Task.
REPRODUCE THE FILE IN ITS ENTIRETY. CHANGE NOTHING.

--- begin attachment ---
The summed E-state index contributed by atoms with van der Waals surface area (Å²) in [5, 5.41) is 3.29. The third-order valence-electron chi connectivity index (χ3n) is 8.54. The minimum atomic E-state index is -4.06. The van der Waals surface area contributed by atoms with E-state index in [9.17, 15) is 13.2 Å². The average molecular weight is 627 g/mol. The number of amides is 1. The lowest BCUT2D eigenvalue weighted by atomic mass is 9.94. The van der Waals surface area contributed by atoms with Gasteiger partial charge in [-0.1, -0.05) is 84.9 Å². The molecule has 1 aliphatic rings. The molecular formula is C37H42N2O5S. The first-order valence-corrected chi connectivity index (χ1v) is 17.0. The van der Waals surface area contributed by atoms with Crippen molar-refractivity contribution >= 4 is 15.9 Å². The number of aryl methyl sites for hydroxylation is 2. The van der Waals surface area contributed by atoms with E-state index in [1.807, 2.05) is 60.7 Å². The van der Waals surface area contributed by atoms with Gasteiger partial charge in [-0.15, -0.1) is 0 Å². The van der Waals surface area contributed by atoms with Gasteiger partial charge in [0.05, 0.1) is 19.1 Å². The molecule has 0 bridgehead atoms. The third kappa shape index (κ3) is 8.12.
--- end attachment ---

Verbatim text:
The summed E-state index contributed by atoms with van der Waals surface area (Å²) in [5, 5.41) is 3.29. The third-order valence-electron chi connectivity index (χ3n) is 8.54. The minimum atomic E-state index is -4.06. The van der Waals surface area contributed by atoms with E-state index in [9.17, 15) is 13.2 Å². The average molecular weight is 627 g/mol. The number of amides is 1. The lowest BCUT2D eigenvalue weighted by atomic mass is 9.94. The van der Waals surface area contributed by atoms with Gasteiger partial charge in [-0.1, -0.05) is 84.9 Å². The molecule has 1 aliphatic rings. The molecular formula is C37H42N2O5S. The first-order valence-corrected chi connectivity index (χ1v) is 17.0. The van der Waals surface area contributed by atoms with Crippen molar-refractivity contribution >= 4 is 15.9 Å². The number of aryl methyl sites for hydroxylation is 2. The van der Waals surface area contributed by atoms with E-state index in [1.807, 2.05) is 60.7 Å². The van der Waals surface area contributed by atoms with Gasteiger partial charge in [-0.15, -0.1) is 0 Å². The van der Waals surface area contributed by atoms with Gasteiger partial charge in [0.05, 0.1) is 19.1 Å². The molecule has 0 bridgehead atoms. The third kappa shape index (κ3) is 8.12.